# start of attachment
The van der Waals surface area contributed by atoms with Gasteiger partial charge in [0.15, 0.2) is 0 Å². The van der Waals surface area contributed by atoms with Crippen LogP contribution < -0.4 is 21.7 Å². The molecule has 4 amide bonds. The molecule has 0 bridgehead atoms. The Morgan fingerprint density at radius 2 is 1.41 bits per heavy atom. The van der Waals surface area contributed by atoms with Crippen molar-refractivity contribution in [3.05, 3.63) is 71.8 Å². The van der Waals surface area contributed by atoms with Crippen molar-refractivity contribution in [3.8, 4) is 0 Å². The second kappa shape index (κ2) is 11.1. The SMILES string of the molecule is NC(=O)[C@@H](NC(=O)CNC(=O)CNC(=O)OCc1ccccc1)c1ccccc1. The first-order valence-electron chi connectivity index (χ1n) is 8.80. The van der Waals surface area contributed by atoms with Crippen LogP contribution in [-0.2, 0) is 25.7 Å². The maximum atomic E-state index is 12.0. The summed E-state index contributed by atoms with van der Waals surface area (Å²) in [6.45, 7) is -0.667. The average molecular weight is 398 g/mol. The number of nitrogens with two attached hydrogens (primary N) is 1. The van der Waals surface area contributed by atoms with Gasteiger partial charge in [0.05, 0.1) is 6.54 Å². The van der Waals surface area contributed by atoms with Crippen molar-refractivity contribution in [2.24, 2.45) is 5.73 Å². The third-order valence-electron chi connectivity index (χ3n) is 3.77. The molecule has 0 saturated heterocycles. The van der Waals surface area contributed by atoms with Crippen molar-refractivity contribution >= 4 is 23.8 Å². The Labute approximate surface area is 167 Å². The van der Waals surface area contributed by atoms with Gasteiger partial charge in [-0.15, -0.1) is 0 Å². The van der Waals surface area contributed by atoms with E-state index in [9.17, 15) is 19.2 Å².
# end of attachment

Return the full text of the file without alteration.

The van der Waals surface area contributed by atoms with Gasteiger partial charge in [0.15, 0.2) is 0 Å². The van der Waals surface area contributed by atoms with Crippen LogP contribution < -0.4 is 21.7 Å². The molecule has 4 amide bonds. The molecule has 0 bridgehead atoms. The Morgan fingerprint density at radius 2 is 1.41 bits per heavy atom. The van der Waals surface area contributed by atoms with Crippen molar-refractivity contribution in [3.05, 3.63) is 71.8 Å². The van der Waals surface area contributed by atoms with Crippen molar-refractivity contribution in [3.8, 4) is 0 Å². The second kappa shape index (κ2) is 11.1. The SMILES string of the molecule is NC(=O)[C@@H](NC(=O)CNC(=O)CNC(=O)OCc1ccccc1)c1ccccc1. The first-order valence-electron chi connectivity index (χ1n) is 8.80. The van der Waals surface area contributed by atoms with Crippen LogP contribution in [-0.2, 0) is 25.7 Å². The maximum atomic E-state index is 12.0. The summed E-state index contributed by atoms with van der Waals surface area (Å²) in [6.45, 7) is -0.667. The average molecular weight is 398 g/mol. The number of nitrogens with two attached hydrogens (primary N) is 1. The van der Waals surface area contributed by atoms with Gasteiger partial charge in [0.05, 0.1) is 6.54 Å². The van der Waals surface area contributed by atoms with Crippen molar-refractivity contribution in [2.24, 2.45) is 5.73 Å². The third-order valence-electron chi connectivity index (χ3n) is 3.77. The molecule has 0 saturated heterocycles. The van der Waals surface area contributed by atoms with Crippen molar-refractivity contribution >= 4 is 23.8 Å². The Labute approximate surface area is 167 Å². The van der Waals surface area contributed by atoms with Gasteiger partial charge in [-0.15, -0.1) is 0 Å². The van der Waals surface area contributed by atoms with E-state index in [9.17, 15) is 19.2 Å².